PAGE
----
Institute for War and Peace Reporting | Giving Voice, Driving Change
Bosnian Moderates Split
Bosnia's Social Democratic Party, SDP, has effectively split in two after a disastrous showing in October's elections and an acrimonious congress last weekend.
This development will significantly influence current efforts to establish new governments on cantonal, entity and state levels, and may also have a long-term impact on the political scene.
The marathon day and a half-long SDP congress exposed the ugly face of Bosnian local politics, with debate dominated by yelling, personal assaults and accusations. Very little attention was paid to a serious analysis of the reasons for the party's poor performance in the October 5 general election.
As soon as it became obvious that current party president Zlatko Lagumdzija would be re-elected in spite of the poll drubbing and growing criticism of his leadership, a number of the SDP's most senior leaders left the session and later announced formation of a new social-democratic political movement.
This group includes several of the strongest SDP figures in the past few years: speaker of the Federation's House of Peoples Sejfudin Tokic; deputy speaker of the House of Representatives Sead Avdic; speaker of the Federal House of Peoples and member of the wartime presidency Ivo Komsic, and wartime speaker of the Bosnian parliament, Miro Lazovic.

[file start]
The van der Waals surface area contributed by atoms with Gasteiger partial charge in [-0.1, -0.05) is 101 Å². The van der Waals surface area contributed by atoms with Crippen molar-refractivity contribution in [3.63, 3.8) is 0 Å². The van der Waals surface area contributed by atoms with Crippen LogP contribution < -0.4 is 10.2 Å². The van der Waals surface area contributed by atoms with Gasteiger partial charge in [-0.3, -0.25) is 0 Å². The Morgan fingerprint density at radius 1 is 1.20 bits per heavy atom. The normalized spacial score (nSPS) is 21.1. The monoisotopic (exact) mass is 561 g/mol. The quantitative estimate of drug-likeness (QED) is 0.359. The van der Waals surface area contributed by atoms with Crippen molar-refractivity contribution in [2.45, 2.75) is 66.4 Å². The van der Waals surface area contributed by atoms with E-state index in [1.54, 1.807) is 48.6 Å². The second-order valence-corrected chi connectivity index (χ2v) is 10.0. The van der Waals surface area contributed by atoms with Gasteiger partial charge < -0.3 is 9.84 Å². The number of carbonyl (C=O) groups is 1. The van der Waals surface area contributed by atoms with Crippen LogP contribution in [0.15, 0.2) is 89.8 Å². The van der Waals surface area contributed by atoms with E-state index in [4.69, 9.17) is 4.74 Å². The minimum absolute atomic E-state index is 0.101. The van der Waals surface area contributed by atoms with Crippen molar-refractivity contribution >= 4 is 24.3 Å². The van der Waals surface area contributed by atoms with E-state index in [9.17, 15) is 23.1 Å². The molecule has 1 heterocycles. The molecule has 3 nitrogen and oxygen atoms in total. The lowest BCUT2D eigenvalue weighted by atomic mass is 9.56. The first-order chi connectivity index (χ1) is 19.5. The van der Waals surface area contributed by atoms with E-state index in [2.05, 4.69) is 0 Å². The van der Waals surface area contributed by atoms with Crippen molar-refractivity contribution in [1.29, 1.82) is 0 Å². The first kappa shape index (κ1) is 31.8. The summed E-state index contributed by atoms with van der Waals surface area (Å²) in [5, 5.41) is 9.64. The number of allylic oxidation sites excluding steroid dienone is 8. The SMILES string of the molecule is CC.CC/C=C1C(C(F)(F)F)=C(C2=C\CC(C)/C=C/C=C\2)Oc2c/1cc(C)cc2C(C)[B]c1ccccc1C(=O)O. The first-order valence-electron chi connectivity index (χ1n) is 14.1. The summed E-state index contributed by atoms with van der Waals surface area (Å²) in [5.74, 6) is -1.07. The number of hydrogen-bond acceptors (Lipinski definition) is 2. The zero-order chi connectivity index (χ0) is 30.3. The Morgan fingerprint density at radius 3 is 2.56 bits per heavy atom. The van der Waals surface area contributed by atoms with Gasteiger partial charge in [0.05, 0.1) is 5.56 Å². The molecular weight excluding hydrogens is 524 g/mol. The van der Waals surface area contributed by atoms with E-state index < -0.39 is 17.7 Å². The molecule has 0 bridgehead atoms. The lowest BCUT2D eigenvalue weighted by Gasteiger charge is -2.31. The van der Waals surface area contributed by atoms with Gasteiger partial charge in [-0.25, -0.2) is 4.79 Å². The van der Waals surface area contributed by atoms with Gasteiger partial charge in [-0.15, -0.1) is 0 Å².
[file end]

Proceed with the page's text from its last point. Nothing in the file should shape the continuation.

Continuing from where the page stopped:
The key question, which will be answered in following days and weeks, is how many other senior, regional and local SDP members, deputies and local party branches will follow suit.
"We were not defeated by any opponent. We defeated ourselves," said one of many local delegates who spoke during the congress.
This may be the best summary of the SDP's agony, which has drawn a lot of public attention across the country in the past few months.
The party was formed in 1990 by Sarajevo social sciences professor Nijaz Durakovic, who transformed the old Union of Communists group into the Social Democratic Party of Bosnia-Hercegovina.
Seven years later, Lagumdzija, a young and popular professor of information technology, who served as the country's wartime deputy premier, replaced him as party president.
In 1999, the SDP merged with the Union of Social Democrats, UBSD, led by popular Tuzla mayor Selim Beslagic.